I read somewhere a very rough guideline that makes a lot of sense. I usually use it when my garmin tells me that I only burned 300 calories time trialling a mountain because my avg speed was only 10 mph. This is really rough but it can be used for context when the formula gives a number that sounds off.

5 calories a minute is about the minimum, 10 calories a minute is pretty hard work for an untrained cyclist or steady aerobic work for a trained cyclist, 20 calories a minute is a very hard effort for a trained cyclist (like a TT or hill climb. It is really not sustainable for an untrained cyclist), and much above 20 calories per minute is probably not sustainable by anyone using a formula to estimate calories burned during a ride.
 

daveryanwyoming

Well-Known Member
Oct 3, 2006
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Originally Posted by quenya . 5 calories a minute is about the minimum
Which makes sense for reasonably sized adult males as it translates to roughly 88 watts average power but it'd be a bit high for untrained smaller cyclists. I work with a couple of women cat 4's for whom 88 watts is solid Tempo but then they don't weigh very much.


,
10 calories a minute is pretty hard work for an untrained cyclist or steady aerobic work for a trained cyclist,

10 Calories per minute ~ 165 watts AP


20 calories a minute is a very hard effort for a trained cyclist (like a TT or hill climb. It is really not sustainable for an untrained cyclist),
~ 330 watts AP so pretty hard work for most reasonably sized amateur cyclists but not that high for elite cyclists with FTPs upwards of 6 w/kg

Not bad guidelines, but they should be weight scaled to take into account larger and smaller athletes. I'm always amazed at how little even some of the Cat 3 women I've worked with burn per hour relative to what I see in my files but they're going plenty hard and churning out the watts per kilogram just with a lot less kilograms.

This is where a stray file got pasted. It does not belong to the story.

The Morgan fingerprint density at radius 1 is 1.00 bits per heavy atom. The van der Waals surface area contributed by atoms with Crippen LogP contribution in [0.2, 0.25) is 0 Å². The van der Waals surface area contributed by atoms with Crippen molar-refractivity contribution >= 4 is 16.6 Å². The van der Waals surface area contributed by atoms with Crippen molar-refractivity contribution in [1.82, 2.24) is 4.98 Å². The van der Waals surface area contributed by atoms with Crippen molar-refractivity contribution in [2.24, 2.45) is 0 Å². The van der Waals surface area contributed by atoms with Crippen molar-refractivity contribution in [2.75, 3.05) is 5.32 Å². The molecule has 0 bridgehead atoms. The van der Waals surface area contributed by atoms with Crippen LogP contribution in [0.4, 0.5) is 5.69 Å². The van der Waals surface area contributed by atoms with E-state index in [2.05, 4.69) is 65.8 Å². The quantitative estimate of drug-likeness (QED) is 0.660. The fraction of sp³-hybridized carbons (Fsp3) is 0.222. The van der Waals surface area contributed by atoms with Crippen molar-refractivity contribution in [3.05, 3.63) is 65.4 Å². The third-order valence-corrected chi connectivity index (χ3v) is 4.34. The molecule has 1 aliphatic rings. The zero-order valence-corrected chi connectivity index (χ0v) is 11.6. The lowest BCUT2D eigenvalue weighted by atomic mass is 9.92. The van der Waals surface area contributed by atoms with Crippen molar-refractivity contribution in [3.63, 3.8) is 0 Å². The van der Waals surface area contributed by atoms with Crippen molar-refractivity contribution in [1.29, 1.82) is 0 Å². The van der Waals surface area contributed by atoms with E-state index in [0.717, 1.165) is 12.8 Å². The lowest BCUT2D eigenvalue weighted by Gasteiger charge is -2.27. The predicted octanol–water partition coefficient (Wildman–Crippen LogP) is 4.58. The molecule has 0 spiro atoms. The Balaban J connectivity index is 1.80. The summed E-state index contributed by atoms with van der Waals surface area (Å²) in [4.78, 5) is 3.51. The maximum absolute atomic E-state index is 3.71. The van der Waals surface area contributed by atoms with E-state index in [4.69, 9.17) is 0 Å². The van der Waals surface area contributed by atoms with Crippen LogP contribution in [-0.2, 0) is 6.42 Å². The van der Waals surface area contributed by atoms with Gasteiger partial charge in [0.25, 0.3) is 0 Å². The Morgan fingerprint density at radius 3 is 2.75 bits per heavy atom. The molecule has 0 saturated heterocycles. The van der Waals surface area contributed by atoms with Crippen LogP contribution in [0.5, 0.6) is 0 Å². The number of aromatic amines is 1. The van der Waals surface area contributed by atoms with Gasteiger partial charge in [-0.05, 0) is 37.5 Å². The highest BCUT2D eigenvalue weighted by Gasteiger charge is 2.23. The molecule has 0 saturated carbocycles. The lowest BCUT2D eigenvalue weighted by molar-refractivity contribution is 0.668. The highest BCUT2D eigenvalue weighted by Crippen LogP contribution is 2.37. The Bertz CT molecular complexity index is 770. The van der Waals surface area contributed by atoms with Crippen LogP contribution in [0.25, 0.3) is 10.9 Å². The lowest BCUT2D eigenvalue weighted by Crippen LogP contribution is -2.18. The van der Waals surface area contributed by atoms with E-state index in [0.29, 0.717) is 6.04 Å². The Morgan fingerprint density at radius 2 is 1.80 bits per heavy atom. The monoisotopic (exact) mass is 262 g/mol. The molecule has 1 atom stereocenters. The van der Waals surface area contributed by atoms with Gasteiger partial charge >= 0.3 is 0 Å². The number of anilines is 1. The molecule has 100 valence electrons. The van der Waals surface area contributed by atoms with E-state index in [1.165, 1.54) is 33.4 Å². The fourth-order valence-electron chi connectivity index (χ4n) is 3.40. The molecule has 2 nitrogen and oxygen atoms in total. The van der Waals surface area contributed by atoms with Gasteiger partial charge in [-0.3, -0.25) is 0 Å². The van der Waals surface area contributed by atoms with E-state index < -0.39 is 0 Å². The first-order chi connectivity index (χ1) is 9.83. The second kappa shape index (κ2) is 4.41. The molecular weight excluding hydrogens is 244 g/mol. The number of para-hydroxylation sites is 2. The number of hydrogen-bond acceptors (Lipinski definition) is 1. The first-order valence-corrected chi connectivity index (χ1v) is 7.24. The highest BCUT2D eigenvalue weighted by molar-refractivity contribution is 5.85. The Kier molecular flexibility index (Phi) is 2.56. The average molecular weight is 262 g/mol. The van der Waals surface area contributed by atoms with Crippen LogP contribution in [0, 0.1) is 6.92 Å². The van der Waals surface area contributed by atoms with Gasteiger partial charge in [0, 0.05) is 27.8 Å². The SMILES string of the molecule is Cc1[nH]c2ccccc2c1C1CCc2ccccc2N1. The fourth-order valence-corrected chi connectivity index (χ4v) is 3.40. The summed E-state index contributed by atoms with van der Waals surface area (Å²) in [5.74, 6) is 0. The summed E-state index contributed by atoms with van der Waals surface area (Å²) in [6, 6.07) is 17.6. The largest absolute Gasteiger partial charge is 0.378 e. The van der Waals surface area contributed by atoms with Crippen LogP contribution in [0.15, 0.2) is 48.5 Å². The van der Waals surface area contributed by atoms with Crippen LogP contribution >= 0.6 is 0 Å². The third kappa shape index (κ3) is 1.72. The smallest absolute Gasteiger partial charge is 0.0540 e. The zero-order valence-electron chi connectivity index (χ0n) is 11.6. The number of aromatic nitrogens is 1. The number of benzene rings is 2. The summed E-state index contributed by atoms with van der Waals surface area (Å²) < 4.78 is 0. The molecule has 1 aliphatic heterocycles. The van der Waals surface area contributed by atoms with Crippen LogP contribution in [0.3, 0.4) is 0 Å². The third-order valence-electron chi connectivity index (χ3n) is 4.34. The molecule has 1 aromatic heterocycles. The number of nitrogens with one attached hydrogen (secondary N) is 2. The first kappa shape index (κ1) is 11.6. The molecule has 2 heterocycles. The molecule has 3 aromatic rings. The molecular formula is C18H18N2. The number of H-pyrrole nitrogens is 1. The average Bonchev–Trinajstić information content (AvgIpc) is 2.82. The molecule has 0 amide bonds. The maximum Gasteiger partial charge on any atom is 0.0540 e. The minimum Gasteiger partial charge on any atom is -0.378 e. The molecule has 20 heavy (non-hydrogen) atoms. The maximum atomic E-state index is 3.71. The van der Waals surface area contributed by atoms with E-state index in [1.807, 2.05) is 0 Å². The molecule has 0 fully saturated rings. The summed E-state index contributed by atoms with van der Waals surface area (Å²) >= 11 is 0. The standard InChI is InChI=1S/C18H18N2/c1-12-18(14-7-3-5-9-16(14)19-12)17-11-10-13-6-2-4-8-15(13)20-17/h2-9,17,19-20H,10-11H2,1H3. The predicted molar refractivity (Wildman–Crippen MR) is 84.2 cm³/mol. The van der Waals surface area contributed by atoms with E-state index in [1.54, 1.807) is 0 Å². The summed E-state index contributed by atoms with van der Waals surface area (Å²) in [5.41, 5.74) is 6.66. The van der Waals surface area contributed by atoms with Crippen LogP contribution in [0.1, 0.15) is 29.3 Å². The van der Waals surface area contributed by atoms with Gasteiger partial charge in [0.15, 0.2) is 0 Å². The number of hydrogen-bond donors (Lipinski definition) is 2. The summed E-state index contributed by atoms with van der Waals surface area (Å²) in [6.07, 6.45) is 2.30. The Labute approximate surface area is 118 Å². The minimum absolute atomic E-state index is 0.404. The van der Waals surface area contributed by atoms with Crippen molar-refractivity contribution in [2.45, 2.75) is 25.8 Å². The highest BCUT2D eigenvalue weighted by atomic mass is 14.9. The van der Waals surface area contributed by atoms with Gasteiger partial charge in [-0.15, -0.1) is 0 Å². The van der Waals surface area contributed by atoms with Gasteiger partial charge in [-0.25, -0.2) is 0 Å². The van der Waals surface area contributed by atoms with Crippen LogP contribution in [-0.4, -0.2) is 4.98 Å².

-Dave
 

daveryanwyoming

Well-Known Member
Oct 3, 2006
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Originally Posted by An old Guy .

Don't make the problem harder than the accuracy of the data inputs.

And don't oversimplify to the point where the outputs are worthless.

30 Calories per mile may track your data very well, it will not for someone much lighter, heavier, more or less powerful than you. I regularly burn 750 Calories per hour or more on training rides, that's more than double what I see for some of my lighter athletes and even for some of the heavier but less trained folks I work with. I also review training files from larger racers, some in lower categories who're burning closer to 1000 Calories per hour during focused training. There's roughly a 3:1 spread in the hourly burn rate I see based on power files from the athletes I work with.

It gets back to the original advice given above, you're better off just using the accepted online sports calorie estimators as they've already been down this road and have acknowledged a lot of the uncertainty but have at least provided reasonable estimates based on gender, weight and speed which is far better than 30 Calories per hour as any kind of universal estimate.